A ship on the capricious sea: why I write

Someone I knew long ago suggested that the things we feel most repelled or unsettled by are the very things we should pursue. (I never figured out whether this person—a man—was genuinely attempting to share his wisdom or was trying to manipulate me into having a relationship with him. Either way, I was far too young at the time to appreciate his wisdom or relate to him as anything approaching an equal.)

The Anxiety
In case you can't read it, the name of this boat is "The Anxiety." How fitting.

However, his idea returned to me this week as I found myself wandering in the undifferentiated soup of my new novel and wondering: why do I choose to torment myself by writing another novel? I have no cadre of readers eagerly awaiting my next book, no contractual obligation to a publishing company, nor even a naggy companion nudging me. And yet I try to carve time each morning to swim in this primordial stew of characters, plot, and structure.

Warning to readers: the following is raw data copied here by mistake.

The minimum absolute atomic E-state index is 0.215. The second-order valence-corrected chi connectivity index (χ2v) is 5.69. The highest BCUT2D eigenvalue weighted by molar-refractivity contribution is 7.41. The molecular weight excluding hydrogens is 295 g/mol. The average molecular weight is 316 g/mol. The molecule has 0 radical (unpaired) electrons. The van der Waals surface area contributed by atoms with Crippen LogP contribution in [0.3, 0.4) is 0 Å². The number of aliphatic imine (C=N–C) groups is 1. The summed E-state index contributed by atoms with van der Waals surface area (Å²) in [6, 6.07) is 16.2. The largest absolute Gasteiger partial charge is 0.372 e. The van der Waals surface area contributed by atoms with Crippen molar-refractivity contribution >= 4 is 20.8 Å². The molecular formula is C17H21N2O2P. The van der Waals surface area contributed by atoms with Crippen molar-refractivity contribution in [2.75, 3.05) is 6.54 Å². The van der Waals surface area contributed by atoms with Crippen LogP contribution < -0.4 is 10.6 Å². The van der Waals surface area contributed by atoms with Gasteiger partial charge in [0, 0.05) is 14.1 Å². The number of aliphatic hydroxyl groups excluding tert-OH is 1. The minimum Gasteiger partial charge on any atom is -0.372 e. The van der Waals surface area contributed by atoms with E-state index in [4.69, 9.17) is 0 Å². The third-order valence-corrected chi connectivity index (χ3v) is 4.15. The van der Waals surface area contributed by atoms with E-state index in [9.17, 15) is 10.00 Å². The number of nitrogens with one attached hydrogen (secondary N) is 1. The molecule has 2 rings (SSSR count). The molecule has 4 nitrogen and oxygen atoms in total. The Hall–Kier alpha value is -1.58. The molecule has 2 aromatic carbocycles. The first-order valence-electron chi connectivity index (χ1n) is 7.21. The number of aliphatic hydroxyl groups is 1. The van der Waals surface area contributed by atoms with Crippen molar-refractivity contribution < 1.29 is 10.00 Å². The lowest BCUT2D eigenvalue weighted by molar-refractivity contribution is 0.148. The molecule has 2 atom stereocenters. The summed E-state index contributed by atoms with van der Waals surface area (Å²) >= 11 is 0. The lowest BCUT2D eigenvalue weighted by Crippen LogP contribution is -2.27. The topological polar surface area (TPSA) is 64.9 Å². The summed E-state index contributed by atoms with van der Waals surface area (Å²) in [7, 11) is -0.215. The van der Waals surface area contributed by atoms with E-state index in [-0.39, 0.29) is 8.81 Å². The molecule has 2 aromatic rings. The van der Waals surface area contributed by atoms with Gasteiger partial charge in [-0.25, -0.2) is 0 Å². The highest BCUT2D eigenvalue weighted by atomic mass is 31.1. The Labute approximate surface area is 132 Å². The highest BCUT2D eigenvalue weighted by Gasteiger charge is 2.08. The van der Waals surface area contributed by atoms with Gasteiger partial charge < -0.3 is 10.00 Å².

I do it partly because—believe it or not—it’s fun. In the same way some people enjoy Sudoku or crossword puzzles, I enjoy the challenge of seeing if I can solve the problems of the book in a satisfying way. But there’s more to it than that, because writing is also agonizing.

The agony is both symptom and cure. I write because the process of writing throws me into one of the states of being I find most distressing: uncertainty. After all these years, I have finally embraced that long-ago suggestion to dive headlong into what makes me most uncomfortable, in this case, writing.

And each time I do, I find myself a little more at ease with the idea of not knowing what is going to happen to my characters or how I am going to resolve their conflicts… and a little more at ease as the “author” of my own existence, with an equal degree of uncertainty about—and much less direct control over—the vicissitudes of life. It’s an ease sought after by one of the characters in Dance of Souls, Amy, who feels that even if she lived to be a hundred—and perhaps especially then—she would never get over her fear of death. She addresses it by creating sculpture; I address it by writing, and we are both a little freer as a result.

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